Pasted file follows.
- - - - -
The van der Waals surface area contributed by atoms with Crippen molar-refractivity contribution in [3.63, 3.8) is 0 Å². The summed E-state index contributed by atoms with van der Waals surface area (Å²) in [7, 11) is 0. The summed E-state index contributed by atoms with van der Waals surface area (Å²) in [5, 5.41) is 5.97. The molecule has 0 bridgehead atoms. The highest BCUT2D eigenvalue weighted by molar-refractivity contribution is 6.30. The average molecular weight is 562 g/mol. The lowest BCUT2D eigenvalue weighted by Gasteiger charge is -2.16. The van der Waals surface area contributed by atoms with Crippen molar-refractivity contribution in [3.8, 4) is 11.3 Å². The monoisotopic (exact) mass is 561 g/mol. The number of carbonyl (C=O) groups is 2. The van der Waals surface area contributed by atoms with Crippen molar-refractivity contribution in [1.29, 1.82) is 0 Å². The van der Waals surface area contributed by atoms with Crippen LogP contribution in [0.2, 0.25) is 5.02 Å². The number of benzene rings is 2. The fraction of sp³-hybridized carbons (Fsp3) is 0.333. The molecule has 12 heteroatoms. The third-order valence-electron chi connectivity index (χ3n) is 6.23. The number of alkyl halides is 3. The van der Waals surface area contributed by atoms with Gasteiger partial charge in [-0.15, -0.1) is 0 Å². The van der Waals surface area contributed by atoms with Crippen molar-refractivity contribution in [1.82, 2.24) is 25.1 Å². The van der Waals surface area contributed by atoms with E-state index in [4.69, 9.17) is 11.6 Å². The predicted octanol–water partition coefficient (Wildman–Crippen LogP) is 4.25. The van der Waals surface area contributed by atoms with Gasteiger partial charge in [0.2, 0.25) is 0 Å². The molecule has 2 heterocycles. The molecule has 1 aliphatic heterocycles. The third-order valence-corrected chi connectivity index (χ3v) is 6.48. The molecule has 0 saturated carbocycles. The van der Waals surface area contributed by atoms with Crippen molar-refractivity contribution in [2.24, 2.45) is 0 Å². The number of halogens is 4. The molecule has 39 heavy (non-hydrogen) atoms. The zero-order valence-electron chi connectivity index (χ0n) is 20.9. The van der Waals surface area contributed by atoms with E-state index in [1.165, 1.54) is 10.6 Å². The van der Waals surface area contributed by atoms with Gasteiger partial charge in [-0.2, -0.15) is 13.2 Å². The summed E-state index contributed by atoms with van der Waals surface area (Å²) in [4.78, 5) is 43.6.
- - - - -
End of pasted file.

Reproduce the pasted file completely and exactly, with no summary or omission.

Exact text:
The van der Waals surface area contributed by atoms with Crippen molar-refractivity contribution in [3.63, 3.8) is 0 Å². The summed E-state index contributed by atoms with van der Waals surface area (Å²) in [7, 11) is 0. The summed E-state index contributed by atoms with van der Waals surface area (Å²) in [5, 5.41) is 5.97. The molecule has 0 bridgehead atoms. The highest BCUT2D eigenvalue weighted by molar-refractivity contribution is 6.30. The average molecular weight is 562 g/mol. The lowest BCUT2D eigenvalue weighted by Gasteiger charge is -2.16. The van der Waals surface area contributed by atoms with Crippen molar-refractivity contribution in [3.8, 4) is 11.3 Å². The monoisotopic (exact) mass is 561 g/mol. The number of carbonyl (C=O) groups is 2. The van der Waals surface area contributed by atoms with Crippen molar-refractivity contribution in [1.29, 1.82) is 0 Å². The van der Waals surface area contributed by atoms with Crippen LogP contribution in [0.2, 0.25) is 5.02 Å². The number of benzene rings is 2. The fraction of sp³-hybridized carbons (Fsp3) is 0.333. The molecule has 12 heteroatoms. The third-order valence-electron chi connectivity index (χ3n) is 6.23. The number of alkyl halides is 3. The van der Waals surface area contributed by atoms with Gasteiger partial charge in [-0.15, -0.1) is 0 Å². The van der Waals surface area contributed by atoms with Crippen molar-refractivity contribution in [1.82, 2.24) is 25.1 Å². The van der Waals surface area contributed by atoms with E-state index in [4.69, 9.17) is 11.6 Å². The predicted octanol–water partition coefficient (Wildman–Crippen LogP) is 4.25. The van der Waals surface area contributed by atoms with Gasteiger partial charge in [0.2, 0.25) is 0 Å². The molecule has 2 heterocycles. The molecule has 1 aliphatic heterocycles. The third-order valence-corrected chi connectivity index (χ3v) is 6.48. The molecule has 0 saturated carbocycles. The van der Waals surface area contributed by atoms with Crippen molar-refractivity contribution in [2.24, 2.45) is 0 Å². The number of halogens is 4. The molecule has 39 heavy (non-hydrogen) atoms. The zero-order valence-electron chi connectivity index (χ0n) is 20.9. The van der Waals surface area contributed by atoms with E-state index in [1.165, 1.54) is 10.6 Å². The van der Waals surface area contributed by atoms with Gasteiger partial charge in [-0.2, -0.15) is 13.2 Å². The summed E-state index contributed by atoms with van der Waals surface area (Å²) in [4.78, 5) is 43.6.